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Which item would be considered a secondary source?

Examples of Secondary Sources: Textbooks, edited works, books and articles that interpret or review research works, histories, biographies, literary criticism and interpretation, reviews of law and legislation, political analyses and commentaries.

What are secondary historical sources?

In contrast, a secondary source of information is one that was created later by someone who did not experience first-hand or participate in the events or conditions you’re researching. For the purposes of a historical research project, secondary sources are generally scholarly books and articles.

What is a secondary source for World War 2?

Secondary sources are generally a second-hand account or observation at least one step removed from the event.

What is the main distinction between primary and secondary?

Primary sources are the raw materials of historical research – they are the documents or artifacts closest to the topic of investigation. Secondary sources are not evidence, but rather commentary on and discussion of evidence. Note: The definition of a secondary source may vary depending upon the discipline or context.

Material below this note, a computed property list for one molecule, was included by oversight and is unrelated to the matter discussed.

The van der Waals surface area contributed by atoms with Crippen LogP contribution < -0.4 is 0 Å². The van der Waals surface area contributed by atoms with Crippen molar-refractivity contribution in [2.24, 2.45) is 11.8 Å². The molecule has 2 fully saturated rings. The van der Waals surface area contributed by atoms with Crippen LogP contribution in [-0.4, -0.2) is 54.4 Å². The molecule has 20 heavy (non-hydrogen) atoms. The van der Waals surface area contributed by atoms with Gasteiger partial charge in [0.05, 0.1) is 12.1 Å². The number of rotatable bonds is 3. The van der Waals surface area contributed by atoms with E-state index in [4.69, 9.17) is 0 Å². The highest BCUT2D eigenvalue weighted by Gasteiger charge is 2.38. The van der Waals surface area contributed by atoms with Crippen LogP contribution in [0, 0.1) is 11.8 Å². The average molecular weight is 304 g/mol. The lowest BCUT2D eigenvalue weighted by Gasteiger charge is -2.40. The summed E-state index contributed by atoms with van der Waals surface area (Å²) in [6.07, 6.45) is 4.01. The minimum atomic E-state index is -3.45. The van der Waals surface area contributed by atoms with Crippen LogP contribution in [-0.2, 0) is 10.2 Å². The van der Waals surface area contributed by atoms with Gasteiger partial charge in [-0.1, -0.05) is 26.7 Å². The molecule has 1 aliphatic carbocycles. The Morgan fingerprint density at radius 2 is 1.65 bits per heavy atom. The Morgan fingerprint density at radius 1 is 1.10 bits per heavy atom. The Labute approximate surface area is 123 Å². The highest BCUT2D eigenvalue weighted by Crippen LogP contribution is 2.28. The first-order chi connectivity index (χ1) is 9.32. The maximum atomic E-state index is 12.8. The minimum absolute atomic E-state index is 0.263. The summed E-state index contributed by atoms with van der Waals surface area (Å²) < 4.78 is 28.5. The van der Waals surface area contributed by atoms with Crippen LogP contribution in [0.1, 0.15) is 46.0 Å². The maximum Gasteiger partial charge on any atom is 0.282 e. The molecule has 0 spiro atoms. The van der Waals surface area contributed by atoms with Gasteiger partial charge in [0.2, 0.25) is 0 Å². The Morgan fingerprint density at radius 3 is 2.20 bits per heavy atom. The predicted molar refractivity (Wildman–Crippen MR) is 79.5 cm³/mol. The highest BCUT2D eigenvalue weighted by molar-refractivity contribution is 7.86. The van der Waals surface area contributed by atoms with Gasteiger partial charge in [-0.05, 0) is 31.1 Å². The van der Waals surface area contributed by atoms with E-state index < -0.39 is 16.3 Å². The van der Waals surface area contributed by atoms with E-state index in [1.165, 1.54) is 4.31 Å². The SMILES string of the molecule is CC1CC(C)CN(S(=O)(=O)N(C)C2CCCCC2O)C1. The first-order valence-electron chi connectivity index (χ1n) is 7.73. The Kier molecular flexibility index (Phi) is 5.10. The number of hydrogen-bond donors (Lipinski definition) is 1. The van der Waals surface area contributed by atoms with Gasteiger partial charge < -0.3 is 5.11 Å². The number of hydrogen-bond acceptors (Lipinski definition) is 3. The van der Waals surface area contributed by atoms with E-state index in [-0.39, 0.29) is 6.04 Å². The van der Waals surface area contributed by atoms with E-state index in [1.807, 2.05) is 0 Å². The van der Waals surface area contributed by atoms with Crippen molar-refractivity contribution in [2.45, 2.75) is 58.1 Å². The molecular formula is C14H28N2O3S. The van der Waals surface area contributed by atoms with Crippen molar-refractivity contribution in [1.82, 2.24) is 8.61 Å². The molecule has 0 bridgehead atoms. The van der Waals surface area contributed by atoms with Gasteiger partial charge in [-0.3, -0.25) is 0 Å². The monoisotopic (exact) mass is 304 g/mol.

How do you find the source of a literature review?

Where to search when doing a literature review

  1. Start with research databases. Scopus and Web of Science are good databases to start with for any research topic and literature review.
  2. Focus your search with specific databases. Select two or three discipline/specialist databases to conduct your search for comprehensive results.
  3. Find books, theses and more.

What is the difference between literature review and secondary research?

The literature review is the detailed summary of previous study that was conducted on a given topic whereas secondary research is the use of already existing data as a method or inquiry.

Ten Simple Rules for Writing a Literature Review

  • Rule 1: Define a Topic and Audience.
  • Rule 2: Search and Re-search the Literature.
  • Rule 3: Take Notes While Reading.
  • Rule 4: Choose the Type of Review You Wish to Write.
  • Rule 5: Keep the Review Focused, but Make It of Broad Interest.
  • Rule 6: Be Critical and Consistent.
  • Rule 7: Find a Logical Structure.